In mid-August, I will determine the prudence of going to Europe, for four weeks in October, and plan accordingly, Much depends on any lingering quarantines at that time. November and December will again be Southwest-centric, with my serving as host, around Thanksgiving, hopefully attending a resumed Grand Canyon Baha’i Conference, around Christmas, and making a journey to southern New Mexico for a few days thereafter.

There will also be visits, at least once a month, to the Baha’i friends living along the Colorado River, in western Arizona, and always an eye towards getting up to Navajo and Hopi, as those areas open back up. The Red Cross is also opening its programs and services to in-person situations and meetings, starting within a few weeks, and I will remain open to helping in the schools, for special substituting activities.

Thus, the second half of this year will mirror, and expand upon, the first.

Around Hometown: Day 5


May 21, 2021, Saugus- Mom gave me my marching orders. I am to do several sit-ups, every day, henceforth, eat smaller portions and get out on the trail more often. While she is still very concerned with COVID variants (she is fully vaccinated, but frets about the deniers causing havoc), she knows I am not at risk for the disease. Thus, taking care of the Septuagenarian Sag is to be one of my main focuses.

This comes with her own promise to me, to engage with her fellow residents and end her long self-imposed isolation, which came to an end with her move of last week. There are several activities she can join now, so I look forward to the resumption of her letters-which she stopped, out of annoyance at being stuck in the house, for so long.

Today is the twenty-first day of the fifth month, in the twenty-first week, of the twenty-first year, of the twenty-first century. Twenty-one is the Industrial Age’s hallmark of maturity. This, in and of itself, means little to actual maturity, which varies from person to person. When I was 21, I was in the throes of adjusting to a rapidly-changing set of circumstances, in my life, but using the methods of an adolescent. Maturity, for me, came around age 40. The century, though, has begun heading into its maturity, with the human race, likewise, being dragged kicking and screaming into its own maturity. Forces like nationalism, racism, misogyny, sectarianism, patriarchy and material jealousy are bound to fade-though not before each goes through its “wounded predator” stage.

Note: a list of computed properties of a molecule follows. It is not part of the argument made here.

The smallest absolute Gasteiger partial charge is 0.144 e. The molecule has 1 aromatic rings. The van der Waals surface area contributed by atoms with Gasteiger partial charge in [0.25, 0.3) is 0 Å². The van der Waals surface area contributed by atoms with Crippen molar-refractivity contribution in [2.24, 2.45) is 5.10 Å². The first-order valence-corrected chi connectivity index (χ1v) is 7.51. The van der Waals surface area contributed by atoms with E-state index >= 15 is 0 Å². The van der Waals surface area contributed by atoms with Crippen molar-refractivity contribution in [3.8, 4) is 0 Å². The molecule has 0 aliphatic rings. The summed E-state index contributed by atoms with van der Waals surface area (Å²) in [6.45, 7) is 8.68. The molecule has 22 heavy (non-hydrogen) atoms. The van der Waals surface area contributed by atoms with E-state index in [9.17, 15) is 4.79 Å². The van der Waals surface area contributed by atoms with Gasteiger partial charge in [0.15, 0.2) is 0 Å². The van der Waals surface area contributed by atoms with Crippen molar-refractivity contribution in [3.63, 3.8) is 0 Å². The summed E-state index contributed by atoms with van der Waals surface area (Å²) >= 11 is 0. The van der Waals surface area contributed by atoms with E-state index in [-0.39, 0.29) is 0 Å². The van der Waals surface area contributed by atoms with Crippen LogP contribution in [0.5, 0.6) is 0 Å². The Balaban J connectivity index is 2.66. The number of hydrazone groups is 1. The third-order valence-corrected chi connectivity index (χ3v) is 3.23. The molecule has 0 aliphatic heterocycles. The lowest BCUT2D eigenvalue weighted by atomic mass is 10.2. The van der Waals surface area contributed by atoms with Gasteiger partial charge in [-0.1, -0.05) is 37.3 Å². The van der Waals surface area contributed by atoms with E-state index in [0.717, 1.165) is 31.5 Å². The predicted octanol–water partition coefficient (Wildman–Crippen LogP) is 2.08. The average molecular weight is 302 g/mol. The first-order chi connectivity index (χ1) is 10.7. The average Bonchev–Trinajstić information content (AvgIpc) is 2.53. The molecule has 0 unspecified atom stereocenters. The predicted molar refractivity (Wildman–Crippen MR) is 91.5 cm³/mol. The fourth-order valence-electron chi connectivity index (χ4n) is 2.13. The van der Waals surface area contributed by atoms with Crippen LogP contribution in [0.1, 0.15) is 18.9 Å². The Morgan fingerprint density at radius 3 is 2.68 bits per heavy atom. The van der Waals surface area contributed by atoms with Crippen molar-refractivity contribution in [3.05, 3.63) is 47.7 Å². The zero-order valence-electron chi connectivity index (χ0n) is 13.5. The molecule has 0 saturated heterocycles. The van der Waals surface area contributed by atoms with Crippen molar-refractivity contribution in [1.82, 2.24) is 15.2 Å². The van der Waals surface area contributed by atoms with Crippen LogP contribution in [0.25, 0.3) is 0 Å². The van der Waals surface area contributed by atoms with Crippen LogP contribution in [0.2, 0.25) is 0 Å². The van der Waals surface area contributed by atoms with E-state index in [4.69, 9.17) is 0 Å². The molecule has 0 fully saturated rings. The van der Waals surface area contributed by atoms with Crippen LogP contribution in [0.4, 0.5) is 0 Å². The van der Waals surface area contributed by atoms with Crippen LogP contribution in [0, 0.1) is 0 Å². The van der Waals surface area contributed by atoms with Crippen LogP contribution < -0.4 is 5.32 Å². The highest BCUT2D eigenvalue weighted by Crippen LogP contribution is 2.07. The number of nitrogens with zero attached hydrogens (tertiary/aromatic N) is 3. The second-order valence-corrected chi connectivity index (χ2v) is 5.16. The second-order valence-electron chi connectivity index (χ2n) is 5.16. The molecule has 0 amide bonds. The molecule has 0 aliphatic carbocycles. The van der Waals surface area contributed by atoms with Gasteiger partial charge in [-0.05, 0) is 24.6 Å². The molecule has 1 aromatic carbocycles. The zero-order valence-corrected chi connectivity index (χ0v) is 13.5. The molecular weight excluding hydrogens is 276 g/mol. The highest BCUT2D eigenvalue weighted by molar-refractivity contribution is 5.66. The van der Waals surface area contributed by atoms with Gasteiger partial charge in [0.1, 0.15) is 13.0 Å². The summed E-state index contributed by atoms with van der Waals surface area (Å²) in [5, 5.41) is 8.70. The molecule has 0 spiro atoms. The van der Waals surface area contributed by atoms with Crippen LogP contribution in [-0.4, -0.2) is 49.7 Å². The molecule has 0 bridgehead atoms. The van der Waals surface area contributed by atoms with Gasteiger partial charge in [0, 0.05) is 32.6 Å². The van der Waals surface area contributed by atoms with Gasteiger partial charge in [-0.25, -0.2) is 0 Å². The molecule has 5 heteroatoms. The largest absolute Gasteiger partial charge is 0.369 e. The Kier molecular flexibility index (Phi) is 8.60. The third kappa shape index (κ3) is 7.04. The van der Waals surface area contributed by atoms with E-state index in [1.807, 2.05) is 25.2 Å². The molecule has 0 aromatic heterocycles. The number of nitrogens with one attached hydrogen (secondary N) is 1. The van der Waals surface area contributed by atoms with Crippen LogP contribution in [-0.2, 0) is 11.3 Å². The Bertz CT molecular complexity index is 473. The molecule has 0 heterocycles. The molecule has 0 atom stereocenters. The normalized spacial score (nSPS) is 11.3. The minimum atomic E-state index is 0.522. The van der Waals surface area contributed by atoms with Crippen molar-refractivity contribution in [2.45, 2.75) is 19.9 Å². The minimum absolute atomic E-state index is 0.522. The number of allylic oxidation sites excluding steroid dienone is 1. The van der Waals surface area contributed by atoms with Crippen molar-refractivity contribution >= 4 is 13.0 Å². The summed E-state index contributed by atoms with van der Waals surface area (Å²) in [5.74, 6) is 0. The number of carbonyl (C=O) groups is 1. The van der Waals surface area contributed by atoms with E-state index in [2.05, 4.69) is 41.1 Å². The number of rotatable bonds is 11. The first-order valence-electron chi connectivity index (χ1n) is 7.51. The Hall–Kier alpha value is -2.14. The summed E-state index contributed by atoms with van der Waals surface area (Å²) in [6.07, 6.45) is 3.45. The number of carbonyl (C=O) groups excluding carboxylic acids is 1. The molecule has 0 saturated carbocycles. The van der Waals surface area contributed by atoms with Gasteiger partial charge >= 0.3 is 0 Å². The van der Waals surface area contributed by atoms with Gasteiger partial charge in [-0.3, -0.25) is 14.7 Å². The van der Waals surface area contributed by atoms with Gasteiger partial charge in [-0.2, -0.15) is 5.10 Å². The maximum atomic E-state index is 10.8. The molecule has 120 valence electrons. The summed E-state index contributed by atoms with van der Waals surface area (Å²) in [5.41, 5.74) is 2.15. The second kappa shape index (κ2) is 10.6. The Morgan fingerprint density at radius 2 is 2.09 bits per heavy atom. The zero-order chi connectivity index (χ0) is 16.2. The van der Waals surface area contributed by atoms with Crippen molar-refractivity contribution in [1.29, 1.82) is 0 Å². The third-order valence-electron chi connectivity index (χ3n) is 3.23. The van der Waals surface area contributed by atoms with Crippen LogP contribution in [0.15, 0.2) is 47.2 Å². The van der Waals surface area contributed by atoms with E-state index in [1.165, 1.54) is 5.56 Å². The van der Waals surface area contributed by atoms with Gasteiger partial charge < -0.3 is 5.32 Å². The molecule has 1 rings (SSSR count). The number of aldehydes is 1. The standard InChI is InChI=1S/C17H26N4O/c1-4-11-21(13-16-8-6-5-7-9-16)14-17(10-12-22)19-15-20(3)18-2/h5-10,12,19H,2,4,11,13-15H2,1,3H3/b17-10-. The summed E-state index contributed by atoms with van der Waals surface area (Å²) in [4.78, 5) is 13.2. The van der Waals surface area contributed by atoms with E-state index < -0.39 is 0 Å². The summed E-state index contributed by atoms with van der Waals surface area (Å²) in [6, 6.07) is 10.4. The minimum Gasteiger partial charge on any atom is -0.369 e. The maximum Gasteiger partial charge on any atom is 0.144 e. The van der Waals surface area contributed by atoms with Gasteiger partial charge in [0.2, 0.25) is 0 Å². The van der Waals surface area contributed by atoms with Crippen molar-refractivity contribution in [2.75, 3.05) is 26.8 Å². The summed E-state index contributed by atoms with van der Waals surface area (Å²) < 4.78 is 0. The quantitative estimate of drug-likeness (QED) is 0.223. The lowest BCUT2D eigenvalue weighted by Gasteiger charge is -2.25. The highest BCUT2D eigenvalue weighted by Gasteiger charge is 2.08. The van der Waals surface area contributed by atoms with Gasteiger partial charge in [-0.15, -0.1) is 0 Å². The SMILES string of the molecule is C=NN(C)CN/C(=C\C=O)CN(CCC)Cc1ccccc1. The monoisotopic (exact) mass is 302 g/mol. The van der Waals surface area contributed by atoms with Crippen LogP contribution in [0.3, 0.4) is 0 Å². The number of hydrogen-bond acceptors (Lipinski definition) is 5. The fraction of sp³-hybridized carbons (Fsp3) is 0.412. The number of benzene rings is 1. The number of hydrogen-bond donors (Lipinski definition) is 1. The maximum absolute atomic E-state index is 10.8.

My current visit to my hometown will come to an end, tomorrow morning, and the road southward, then westward, will occupy me-and this blog. I have my marching orders, though, and my filial sense has not faded, even as mother and son share the status of advanced age.

Farewell, childhood home, and may you become the place of memories for another family.

My childhood home
The old backyard
Our dogwood tree

Hometown Bound: Day 1


May 12, 2021, Moriarty, NM- This time, I planned things out ahead of time, started packing the day before and was out the door, with everything in place, by 8:30 a.m. Even the houseplants being placed in suitable amounts of water was a thing that was done last night.

This is not a routine summer jaunt, nor is it a breakout from pandemic restriction. My mother made her own decision to move to a different residence, after 66 years in the house where her children grew up and where so many family memories were made. I told myself that when this day came, I would not be absent from the clean-up and moving of keepsake items from the house. It would be a gargantuan task for family members who live closest to the house. I’ve said that no one should ever have to take on a humongous task alone-and this is one such time.

The day brought me through breathtaking backcountry to Winslow, where a leisurely lunch at Sipp Shoppe, made slower by staff shortage, was what I needed, in that I had to relax and not concern myself with The Timetable. Ditto, for the construction-induced slowdowns on I-40, between Gallup and Grants. There were no long lines or gas shortages along the way, as there were reported in the Southeast.

I am in this mountainside town, east of Albuquerque, for the night. A lone server at Double C Diner was earnest and attentive-a young mother, taking care of all aspects of the restaurant-except the cooking, whilst tending to her toddler daughter. This is what happens in small towns; people just go to work and do whatever needs to be done, without complaining. I would patronize Double C, anytime I pass through Moriarty. The food is superb and the little family deserves support.

Day 2 will bring me through familiar turf, as well: Lunch in Amarillo, a zip across the middle of Oklahoma and hopefully, an overnight stop in southwest Missouri. All I feel, going through places in the heart, is love for the people who have made this life so very worthwhile.